Jac Holmes talks about IS fight in Syria on Kurdish TV

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Media captionMr Holmes said the world needed to understand what was happening in Western Kurdistan

A former IT worker from Dorset who left the UK to fight against Islamic extremists has said he is fighting with Kurdish forces in Syria.

Jac Holmes, 22, from Bournemouth, left the UK in January to join the People's Protection Unit, or YPG, the main Kurdish force in northern Syria.

He says he will remain there all the time he is able to continue fighting.

Speaking to Ronhai TV, based in Syrian Kurdistan, he said governments needed to see what was going on in the region.

More than 1,000 IS fighters and hundreds of Kurds were reported to have died in the Syrian border town of Kobane in the region known to Kurds as Rojava.

He said: "It was very troubling when Kobane started and the rest of Rojava was attacked because, in the West, all you heard about was Kobane and nowhere else, so I think the rest of the world, especially the governments, need to send people here and see what it's like and see that we need to be helping these people in every way we can, especially in Rojava."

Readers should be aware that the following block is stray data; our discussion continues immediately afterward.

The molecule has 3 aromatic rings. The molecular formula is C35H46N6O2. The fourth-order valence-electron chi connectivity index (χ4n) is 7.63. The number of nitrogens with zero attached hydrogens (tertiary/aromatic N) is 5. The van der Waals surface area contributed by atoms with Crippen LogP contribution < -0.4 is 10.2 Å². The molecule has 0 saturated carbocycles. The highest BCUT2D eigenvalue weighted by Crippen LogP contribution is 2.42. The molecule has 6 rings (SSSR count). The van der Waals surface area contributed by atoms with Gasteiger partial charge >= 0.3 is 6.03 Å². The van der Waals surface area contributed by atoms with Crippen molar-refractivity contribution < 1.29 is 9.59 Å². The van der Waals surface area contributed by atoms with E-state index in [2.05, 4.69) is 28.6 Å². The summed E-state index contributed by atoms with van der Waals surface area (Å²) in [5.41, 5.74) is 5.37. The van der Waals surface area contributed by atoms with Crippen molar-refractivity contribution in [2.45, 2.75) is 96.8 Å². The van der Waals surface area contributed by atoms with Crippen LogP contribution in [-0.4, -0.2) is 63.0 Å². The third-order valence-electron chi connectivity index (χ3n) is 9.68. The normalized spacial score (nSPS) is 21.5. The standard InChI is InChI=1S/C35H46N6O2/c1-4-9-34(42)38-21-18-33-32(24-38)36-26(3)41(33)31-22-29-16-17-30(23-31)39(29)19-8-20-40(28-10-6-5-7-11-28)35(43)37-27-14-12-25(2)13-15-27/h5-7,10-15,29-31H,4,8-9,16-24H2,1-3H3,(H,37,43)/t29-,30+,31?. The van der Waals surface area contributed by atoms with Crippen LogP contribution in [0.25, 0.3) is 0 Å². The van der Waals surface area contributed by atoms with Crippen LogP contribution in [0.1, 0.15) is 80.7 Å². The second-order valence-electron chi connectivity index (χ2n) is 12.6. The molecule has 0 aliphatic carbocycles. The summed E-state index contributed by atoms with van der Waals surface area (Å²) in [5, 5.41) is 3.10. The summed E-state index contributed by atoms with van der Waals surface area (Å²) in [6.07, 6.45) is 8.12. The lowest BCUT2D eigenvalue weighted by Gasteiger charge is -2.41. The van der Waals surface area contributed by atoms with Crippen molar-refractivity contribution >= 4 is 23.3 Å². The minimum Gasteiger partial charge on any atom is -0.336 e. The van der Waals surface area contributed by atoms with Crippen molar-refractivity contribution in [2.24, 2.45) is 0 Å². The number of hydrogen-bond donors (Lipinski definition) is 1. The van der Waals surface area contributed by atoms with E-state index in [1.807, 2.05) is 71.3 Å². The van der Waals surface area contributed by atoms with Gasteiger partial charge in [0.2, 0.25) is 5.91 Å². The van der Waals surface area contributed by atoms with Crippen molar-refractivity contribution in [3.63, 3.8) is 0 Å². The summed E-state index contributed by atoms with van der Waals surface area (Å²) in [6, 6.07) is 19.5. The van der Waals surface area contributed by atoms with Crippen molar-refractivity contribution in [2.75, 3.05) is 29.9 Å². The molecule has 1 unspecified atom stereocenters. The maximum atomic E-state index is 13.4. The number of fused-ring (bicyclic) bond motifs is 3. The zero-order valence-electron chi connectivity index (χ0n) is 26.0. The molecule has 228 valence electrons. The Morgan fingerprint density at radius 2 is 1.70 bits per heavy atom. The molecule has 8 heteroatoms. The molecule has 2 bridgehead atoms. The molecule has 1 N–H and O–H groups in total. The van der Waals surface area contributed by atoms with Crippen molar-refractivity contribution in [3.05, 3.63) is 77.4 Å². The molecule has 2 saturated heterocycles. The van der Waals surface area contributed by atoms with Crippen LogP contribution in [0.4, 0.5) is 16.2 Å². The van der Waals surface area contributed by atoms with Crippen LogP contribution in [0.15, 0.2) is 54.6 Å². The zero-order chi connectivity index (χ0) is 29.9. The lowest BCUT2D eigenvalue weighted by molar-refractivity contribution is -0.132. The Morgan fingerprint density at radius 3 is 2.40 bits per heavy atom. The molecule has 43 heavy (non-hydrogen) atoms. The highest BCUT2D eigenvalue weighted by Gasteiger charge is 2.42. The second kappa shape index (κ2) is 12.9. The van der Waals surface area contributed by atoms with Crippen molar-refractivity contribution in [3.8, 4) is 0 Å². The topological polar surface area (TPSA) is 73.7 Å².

'Morale going down'

Mr Holmes, who had no military experience, was deported from Iraqi Kurdistan's Erbil Airport while trying to reach Syria.

A week later, he managed to cross the border via Sulaymaniyah in southern Kurdistan and joined a YPG military camp where other foreign volunteers were being trained.

He said: "For maybe one month we were not fighting, and me and the other westerners in our group thought that maybe we wouldn't fight and the morale was going down, then we started to fight and that's what we came here for so, as long as we keep fighting, then we will stay.

"The YPG is very good. The women, if they are willing to fight, then there is no reason why they shouldn't be equal to the men in every way.

"Even outside of the YPG in this town here, everyone you meet is very friendly and they welcome you as if you are someone in their family."

The Foreign Office has said anyone fighting in Syria is likely to be arrested on their return to the UK and would face charges if they were deemed to have taken part in acts of terrorism.

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